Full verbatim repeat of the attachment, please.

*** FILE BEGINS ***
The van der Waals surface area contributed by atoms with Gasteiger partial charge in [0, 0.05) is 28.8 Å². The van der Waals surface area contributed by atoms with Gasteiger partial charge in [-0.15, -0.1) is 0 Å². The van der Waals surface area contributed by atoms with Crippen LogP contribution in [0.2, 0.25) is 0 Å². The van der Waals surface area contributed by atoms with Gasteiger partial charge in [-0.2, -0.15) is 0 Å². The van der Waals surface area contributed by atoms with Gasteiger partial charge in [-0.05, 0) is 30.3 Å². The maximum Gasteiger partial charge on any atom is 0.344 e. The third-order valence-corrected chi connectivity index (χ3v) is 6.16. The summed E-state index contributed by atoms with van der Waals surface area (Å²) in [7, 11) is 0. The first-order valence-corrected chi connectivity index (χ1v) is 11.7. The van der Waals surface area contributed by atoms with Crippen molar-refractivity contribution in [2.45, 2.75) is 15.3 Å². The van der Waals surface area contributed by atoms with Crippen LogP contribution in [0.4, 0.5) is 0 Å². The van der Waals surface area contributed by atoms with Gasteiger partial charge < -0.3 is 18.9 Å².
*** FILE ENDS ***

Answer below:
The van der Waals surface area contributed by atoms with Gasteiger partial charge in [0, 0.05) is 28.8 Å². The van der Waals surface area contributed by atoms with Gasteiger partial charge in [-0.15, -0.1) is 0 Å². The van der Waals surface area contributed by atoms with Crippen LogP contribution in [0.2, 0.25) is 0 Å². The van der Waals surface area contributed by atoms with Gasteiger partial charge in [-0.2, -0.15) is 0 Å². The van der Waals surface area contributed by atoms with Gasteiger partial charge in [-0.05, 0) is 30.3 Å². The maximum Gasteiger partial charge on any atom is 0.344 e. The third-order valence-corrected chi connectivity index (χ3v) is 6.16. The summed E-state index contributed by atoms with van der Waals surface area (Å²) in [7, 11) is 0. The first-order valence-corrected chi connectivity index (χ1v) is 11.7. The van der Waals surface area contributed by atoms with Crippen molar-refractivity contribution in [2.45, 2.75) is 15.3 Å². The van der Waals surface area contributed by atoms with Crippen LogP contribution in [0.4, 0.5) is 0 Å². The van der Waals surface area contributed by atoms with Gasteiger partial charge < -0.3 is 18.9 Å².